You can post it on Handshake, our online job board. Visit Handshake to create your employer account and submit your posting. This option allows you to return to our job board and make changes or updates to your own posting, or post new positions.
It depends on the activity. Free recruitment includes posting positions directly with EWU, holding information sessions or office hours, hosting visibility tables on campus, and on-campus interview sessions. There are registration fees, however, for some of our larger events such as career fairs. Also, if you're interested in hosting an information session during lunch or evening hours, we recommend that you sponsor lunch for students. Lastly, many of our events have optional sponsorship opportunities for employers.
There are restrictions to what jobs can and cannot be advertised on Handshake and EWU Campuses.
Unfortunately, the size of our student body makes it impossible for us to know the skills and qualifications of each student, so we are not able to recommend individuals. On top of that, we don't know your office culture well, so we can't discern what kind of person would be a good fit for your team. Lastly, most students that we encounter want to know what they are getting into before they begin a job. You are much more likely to have success if you participate in the recruiting process. We'll be glad to help make it as easy on you as possible.
Thanks for thinking of our students, but that's not quite how internships work. There are educational requirements and legal issues to consider (see the US Department of Labor's Fact Sheet #71: Internship Programs under the Fair Labor Standards Act). Bottom line: interns are not supposed to replace the work of a paid employee.
That said, we understand some requirements may not be clear when considering the context of your workplace or planned project. Please call us for questions or qualifications; we're more than happy to walk employers through the process. The National Organization of Colleges & Employers has also developed some great resources for employers. Don't miss their Postion Statement on US Internships, or their 15 Best Practices for Internship Programs.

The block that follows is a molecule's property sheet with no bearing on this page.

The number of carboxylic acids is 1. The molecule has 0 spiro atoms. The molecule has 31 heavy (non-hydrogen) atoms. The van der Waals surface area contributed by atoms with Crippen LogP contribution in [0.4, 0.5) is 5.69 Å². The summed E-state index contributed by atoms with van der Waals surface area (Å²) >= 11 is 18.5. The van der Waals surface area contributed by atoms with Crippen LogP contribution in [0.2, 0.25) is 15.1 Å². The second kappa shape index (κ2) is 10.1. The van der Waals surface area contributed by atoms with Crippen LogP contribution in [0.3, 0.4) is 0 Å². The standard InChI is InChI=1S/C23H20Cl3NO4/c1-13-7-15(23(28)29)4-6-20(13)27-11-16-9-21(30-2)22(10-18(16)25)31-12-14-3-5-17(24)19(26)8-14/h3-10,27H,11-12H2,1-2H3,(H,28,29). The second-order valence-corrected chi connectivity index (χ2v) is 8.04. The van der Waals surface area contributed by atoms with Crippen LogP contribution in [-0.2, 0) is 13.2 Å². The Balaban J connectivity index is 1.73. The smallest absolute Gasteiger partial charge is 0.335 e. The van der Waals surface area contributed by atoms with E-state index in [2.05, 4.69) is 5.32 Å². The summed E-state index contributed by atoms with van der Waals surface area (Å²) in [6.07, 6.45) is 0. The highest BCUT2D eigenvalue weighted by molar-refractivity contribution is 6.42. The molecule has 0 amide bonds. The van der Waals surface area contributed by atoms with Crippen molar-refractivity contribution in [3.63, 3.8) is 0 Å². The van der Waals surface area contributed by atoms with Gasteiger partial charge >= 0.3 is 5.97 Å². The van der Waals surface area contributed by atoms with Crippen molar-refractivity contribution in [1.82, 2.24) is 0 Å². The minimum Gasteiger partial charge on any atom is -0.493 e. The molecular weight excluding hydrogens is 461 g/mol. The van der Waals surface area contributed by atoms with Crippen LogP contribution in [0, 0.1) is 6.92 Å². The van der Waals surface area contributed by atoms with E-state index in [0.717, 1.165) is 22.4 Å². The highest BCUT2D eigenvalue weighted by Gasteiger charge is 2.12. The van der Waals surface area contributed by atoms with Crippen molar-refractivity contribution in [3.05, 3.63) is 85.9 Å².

There are a number of reasons this could be happening. We will need to look into the specifics of your posting before making recommendations. Feel free to get in touch if you'd like us to dig a little deeper into your post. Some common culprits can include:
- The time of year/academic quarter. There are times of the year when students are job searching less. Holiday breaks, finals, summer term, the list goes on. There are also times when recruitment season is in full swing and it's busier on our job board, which may create more competition for your posting.
- How much (and what kind of) information is in the posting: Our students are savvy. They appreciate clear, concise, error-free descriptions that demonstrate your company's professionalism and thoroughly describe the available opportunity. Vague information, "sales-y" language or unclear messages will deter applicants.
- The type of position(s) being posted: Some types of opportunities are more popular among our students than others.
- The pay of the position: Compensation depends on a number of factors, including position type, responsibilities, industry, hours/week, etc. It is a good idea to benchmark your compensation against other similar opportunities. Also, if you are considering an unpaid internship, it must be in full compliance with existing law.
- Your desired qualifications: Students take requirements seriously. Many will not apply if they don't meet every single one of your specifications. To wdien your pool, you may want to emphasize only what is absolutely necessary.
Sure! You can find Facts at a Glance here, which will tell you both about our students and our alumni.